Reviewer 2

Review unchanged after rebuttal. My comments are high level: In the introduction author's may want to reconsider example they use to demonstrate learner's domain conflict. This example of auto-pilot makes one believe that the teacher is the bad one. Teacher suggests that learner should break rules endanger humans etc. to achieve some \pi*. Looks contrived and actually does disservice to the message paper wants to put across. Though answered and addressed later in section 5, learner agnostic teacher should obviously under-perform vs leaner aware due to lack of information [ assuming you can actually use that additional information], this makes results of the paper sound trivial. Again this undersells paper due to the way the authors propose and setup problem in introduction. Only after reading section 5 I realised that the teacher not being aware of exact learner constraints is also handled in the paper. I would suggest this paper being submitted as a journal paper rather than a conference paper, e.g., Theorem 2 and section 5.1 [which are interesting bits of the paper] are entirely in supplementary material. If i decide to read this paper alone without the supplementary material, I would have very little to take away. I am all for writing detailed proofs in Appendix, but when you write algorithms central to your theme in appendix, I start wondering weather this is a journal paper squeezed into 8 page limit due to prestige of NeurIPS.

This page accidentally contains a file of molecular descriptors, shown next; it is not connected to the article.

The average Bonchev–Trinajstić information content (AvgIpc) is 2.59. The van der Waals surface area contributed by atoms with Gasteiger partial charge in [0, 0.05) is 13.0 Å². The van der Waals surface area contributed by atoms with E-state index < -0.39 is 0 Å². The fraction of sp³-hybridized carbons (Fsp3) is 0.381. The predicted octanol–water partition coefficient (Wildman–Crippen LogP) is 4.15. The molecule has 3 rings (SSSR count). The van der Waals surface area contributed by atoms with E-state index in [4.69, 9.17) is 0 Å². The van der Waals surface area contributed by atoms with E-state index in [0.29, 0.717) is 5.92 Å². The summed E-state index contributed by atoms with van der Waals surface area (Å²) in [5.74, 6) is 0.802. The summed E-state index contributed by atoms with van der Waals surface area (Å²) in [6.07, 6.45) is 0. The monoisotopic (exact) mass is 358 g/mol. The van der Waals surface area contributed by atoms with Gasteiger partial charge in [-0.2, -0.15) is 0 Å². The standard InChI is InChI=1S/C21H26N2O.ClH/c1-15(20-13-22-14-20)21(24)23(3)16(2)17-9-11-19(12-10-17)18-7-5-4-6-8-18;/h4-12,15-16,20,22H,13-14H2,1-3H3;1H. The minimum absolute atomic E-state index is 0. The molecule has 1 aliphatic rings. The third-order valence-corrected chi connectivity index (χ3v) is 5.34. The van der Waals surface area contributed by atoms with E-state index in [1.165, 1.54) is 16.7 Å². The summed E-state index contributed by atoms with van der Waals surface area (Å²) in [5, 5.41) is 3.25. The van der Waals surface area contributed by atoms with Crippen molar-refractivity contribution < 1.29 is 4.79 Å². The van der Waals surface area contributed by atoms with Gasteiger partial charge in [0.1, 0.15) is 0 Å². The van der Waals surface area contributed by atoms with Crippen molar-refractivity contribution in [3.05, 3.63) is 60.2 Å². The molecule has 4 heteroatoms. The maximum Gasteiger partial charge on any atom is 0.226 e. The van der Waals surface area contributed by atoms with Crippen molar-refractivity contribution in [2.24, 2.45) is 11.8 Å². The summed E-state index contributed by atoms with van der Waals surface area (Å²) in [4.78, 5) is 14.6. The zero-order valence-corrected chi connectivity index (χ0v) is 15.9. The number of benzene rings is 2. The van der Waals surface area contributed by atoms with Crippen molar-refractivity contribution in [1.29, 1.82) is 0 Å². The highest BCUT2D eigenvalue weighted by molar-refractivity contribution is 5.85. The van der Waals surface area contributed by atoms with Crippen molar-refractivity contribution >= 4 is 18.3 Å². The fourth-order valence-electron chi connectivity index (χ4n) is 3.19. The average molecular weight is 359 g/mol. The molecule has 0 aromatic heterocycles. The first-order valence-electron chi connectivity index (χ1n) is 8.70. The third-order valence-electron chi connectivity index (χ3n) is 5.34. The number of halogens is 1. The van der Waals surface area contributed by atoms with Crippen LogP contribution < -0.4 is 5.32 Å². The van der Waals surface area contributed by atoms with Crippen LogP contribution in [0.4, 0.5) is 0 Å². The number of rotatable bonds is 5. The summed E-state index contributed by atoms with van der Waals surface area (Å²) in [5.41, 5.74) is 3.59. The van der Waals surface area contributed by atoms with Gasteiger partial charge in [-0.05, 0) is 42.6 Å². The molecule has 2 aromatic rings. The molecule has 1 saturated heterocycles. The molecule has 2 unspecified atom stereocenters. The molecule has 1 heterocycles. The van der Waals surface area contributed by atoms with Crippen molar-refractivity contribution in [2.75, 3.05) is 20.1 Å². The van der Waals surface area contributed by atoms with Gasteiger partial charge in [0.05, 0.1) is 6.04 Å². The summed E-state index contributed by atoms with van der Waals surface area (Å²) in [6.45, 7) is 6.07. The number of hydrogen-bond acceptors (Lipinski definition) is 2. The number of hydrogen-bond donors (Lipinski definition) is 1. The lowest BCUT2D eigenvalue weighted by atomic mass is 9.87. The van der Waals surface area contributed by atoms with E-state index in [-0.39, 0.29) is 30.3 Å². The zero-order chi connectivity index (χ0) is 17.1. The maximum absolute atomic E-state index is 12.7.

Reviewer 3

Summary: The paper considers a problem of learning a teacher agent for IL, where a teacher agent aims to find demonstrations that are most informative to an IL agent. Critically, the IL agent has some preferences on its behavior which makes learning from teacher’s optimal demonstrations not appropriate. The paper formulates such an IL agent as maximum causal entropy IRL with preference constraints. The paper then proposes 4 approaches to learn the teacher agent: 2 approaches for known preferences and 2 approaches for unknown preferences. Evaluation on a grid-world task shows that the proposed approaches learn better policy compared to a naïve teacher that is not aware of the IL agent’s constraints. Comments: Overall, this is an interesting paper; It considers an interesting learning setting that is very different from the usual IL setting, and it presents technically sound approaches that come with performance guarantees. However, I am reluctant to give higher score due to limited practicality since the proposed approaches require reward functions to be linear. Also, the experimental evaluation is done in a small grid-world task which is very different from the three examples given in the introduction. ===== I read the rebuttal and the other reviews. My opinion of the paper remains unchanged, and I vote to weak accept the paper.